These planes were given the title of VB, then in 1944 VPB, for Navy Patrol Bomber. The word Patrol in their name had two meanings. Theses crews were skilled at flying search missions for downed planes and would fly low and mark their position and drop rafts if needed. The other part of their name, Patrol Bomber, meant just that. They would attack targets of opportunity, any ship or boat that might be bringing supplies to the enemy, or might provide communication about American military operations. They usually flew in pairs, with one plane circling the target shooting at it, while the other prepared for the bombing run. If one was damaged, then the surviving plane would have to do it all.
In completing their missions, the young pilots pressed their planes to do things their designers never dreamed of. Of course they could fly at higher altitudes, that was expected, but these pilots also flew them very low to the water to avoid enemy radar, for the element of surprise, to accomplish precision bombing, and to keep enemy fighters from getting under them. My Dad said they often “licked the waves.“ and would buzz fishing boats, that is how low they went.
The way B-24s dropped their bombs was not like today’s planes where their target is marked and the bombs hit spot on. The technology was simpler back then, and getting that bomb to hit its mark depended on human skill, perfect wind/weather conditions, and machinery working perfectly. Crews were lucky if on the first attempt everything went as planned and the bomb was dropped and they could fly off unscathed. If not, they had to reset and try again, and again, and again. This was more common than not. Each time they had to turn around and try again they risked being shot up or shot down. Another risk they faced being that close to the target was from the exploding bombs that could knock their plane around or send up shrapnel. I can’t imagine the stress these guys went through on a constant basis.
“Hours of boredom, followed by minutes of sheer terror.” (My Dad’s summation of each mission)
A big threat the Patrol Bomber crews faced was from enemy single engine fighter planes. They were the swift, easily maneuverable, nasty little things attacking what looked like a big lumbering giant. The Americans, in their Liberators and Privateers, biggest defense against them were the ten or twelve guns and the young men who manned them. Having these guns mounted at different areas of the plane, they could defend themselves pretty good. Add a skilled pilot who could maneuver his plane to capitalize on the spray of his guns and the crew’s survival increased dramatically .
My Dad’s take on being a top gunner: His face took on that famous teasing grimace and he said, “Most of the time you just fired like hell and hoped you got lucky. It all happened so fast!”
The talents of these pilots and crews actually forced the Navy to change their “Ace” distinction from the classic single engine Fighter Pilot’s accomplishment to recognizing the whole bomber crews as Aces.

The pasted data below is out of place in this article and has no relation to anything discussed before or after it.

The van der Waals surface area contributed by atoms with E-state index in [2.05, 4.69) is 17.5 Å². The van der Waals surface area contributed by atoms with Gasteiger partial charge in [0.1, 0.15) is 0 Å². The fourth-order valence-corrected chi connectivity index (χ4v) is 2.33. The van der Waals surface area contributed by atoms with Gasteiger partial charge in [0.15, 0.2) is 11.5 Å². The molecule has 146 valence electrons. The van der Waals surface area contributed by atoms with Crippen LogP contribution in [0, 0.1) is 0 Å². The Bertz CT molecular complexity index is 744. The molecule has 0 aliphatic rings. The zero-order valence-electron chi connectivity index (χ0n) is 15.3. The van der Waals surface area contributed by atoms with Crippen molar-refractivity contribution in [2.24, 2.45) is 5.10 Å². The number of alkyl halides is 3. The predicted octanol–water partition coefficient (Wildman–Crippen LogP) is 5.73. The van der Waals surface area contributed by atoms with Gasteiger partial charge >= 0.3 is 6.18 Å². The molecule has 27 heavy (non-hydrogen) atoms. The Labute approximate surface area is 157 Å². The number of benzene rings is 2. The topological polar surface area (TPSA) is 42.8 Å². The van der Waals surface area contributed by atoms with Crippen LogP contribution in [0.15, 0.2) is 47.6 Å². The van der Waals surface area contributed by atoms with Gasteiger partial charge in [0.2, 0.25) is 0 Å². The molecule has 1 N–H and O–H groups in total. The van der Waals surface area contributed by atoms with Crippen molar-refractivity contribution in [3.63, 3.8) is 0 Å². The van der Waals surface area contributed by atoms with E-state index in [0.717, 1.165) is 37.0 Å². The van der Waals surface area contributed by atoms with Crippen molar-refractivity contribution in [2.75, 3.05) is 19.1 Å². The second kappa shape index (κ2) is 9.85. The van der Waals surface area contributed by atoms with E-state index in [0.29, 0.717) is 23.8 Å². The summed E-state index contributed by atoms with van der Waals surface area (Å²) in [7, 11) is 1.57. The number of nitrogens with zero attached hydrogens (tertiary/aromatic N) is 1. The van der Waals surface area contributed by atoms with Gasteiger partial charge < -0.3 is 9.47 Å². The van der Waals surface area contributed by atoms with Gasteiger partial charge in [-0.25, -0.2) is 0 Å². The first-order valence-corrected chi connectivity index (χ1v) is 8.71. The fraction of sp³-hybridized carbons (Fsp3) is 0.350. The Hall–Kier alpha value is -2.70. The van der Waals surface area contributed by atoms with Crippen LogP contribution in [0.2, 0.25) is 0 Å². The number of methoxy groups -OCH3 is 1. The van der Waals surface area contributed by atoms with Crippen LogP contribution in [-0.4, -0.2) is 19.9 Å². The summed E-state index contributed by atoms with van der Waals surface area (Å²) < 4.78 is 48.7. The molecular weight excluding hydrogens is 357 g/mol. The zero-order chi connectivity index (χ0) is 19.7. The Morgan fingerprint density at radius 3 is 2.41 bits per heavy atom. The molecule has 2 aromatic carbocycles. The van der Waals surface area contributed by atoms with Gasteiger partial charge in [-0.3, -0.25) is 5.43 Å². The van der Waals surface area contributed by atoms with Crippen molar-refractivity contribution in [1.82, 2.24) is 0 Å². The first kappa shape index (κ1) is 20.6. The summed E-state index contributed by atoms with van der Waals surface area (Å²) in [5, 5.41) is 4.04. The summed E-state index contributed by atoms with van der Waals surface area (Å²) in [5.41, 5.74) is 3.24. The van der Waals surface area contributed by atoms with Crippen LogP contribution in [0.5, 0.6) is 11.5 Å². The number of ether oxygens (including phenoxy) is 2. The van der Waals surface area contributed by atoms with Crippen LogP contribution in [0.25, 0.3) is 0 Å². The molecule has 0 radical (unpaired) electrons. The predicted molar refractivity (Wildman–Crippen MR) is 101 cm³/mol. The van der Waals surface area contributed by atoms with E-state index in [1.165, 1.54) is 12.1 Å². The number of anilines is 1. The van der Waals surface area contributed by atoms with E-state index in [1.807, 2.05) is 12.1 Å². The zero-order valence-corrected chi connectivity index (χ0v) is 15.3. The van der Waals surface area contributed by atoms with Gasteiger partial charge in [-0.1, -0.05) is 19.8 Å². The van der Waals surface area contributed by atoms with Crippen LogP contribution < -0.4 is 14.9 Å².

A well documented case of these bombers thinking like fighter planes was the air battle involving two from his VPB-116 squadron, nicknamed Dazy May and Tyn Yan Ty Foon. Alan C. Carey’s book “Above an Angry Sea” details the incident. They were attacked near Iwo Jima by seven Japanese Fighter Planes. The two American Patrol Bombers were credited with shooting down six of the seven attacking Fighters with only slight damage to one of their planes. A more personal account can be found on line at YourHoustonNews. They posted on 11/21/2010 on the passing of WWII Veteran Robert “Bob” Otto and wrote about his experience in the air-battle as a member of the Dazy May crew when he was only eighteen years old. He spoke of the phosphorus bombs the Japanese Fighters tried to drop on the American planes. He stated the chemicals released from the bombs could eat through the aluminum and cause the fuel stored in the wings to explode. The article included this quote, “It was miraculous, “ said Otto about the battle. “We were under fire for 45 minutes. My pilot was only 24 years old. The pilots were outstanding and knew their work. That’s why we lived.” . There is another mention of this air battle in the Los Angeles Times on-line 10/1/1999. They were reporting on the closing of Chuck Bresler’s restaurant and he mentioned he was a waist gunner with VP-116 during WWII and he retold the story about his squadron.
Written on the back;
Crew 10: Back Row L-R, Prindle, Mato, Berridge, Stephen, (Fred) Hunter, Piercey. Front Row L-R, Gilmartinn, Ens.Forbush, Lt. Teague, Ens White, Seiple
Sadly, in Carey’s book “Above An Angry Sea: United States Navy B-24 Liberator and PB4Y-2 Privateer: Operations in the Pacific: October 1944-August 1945” the plane Tyn Yan Ty Foon is listed as lost in action five months later. Those boys won that battle, but perished in another. My Dad kept a copy of a painting showing that battle for the longest time. It was the type of view he probably saw often from his own plane. I do recall him mentioned the phosphorus bombs. Did he witness this air battle? It was his squadron.
When I was a young adult I found a box in my parents home of my Dad’s WWII memorabilia. I pulled out these photos of different crews posing in front of planes and asked my Dad who they were. Dad easily told me their names. I naively asked him if he was still in touch with them. He quietly responded, “They all died over there.” and walked out of the room, not returning to give me details of any of the other photos. I was so stunned as I looked at all those young faces, near my age at the time, I didn’t make note of which crew he was referring to, or was he referring to all of them? Now many years later, I relook at these photos and these “boys” are the ages of my sons and from a parent point of view, just gives me chills.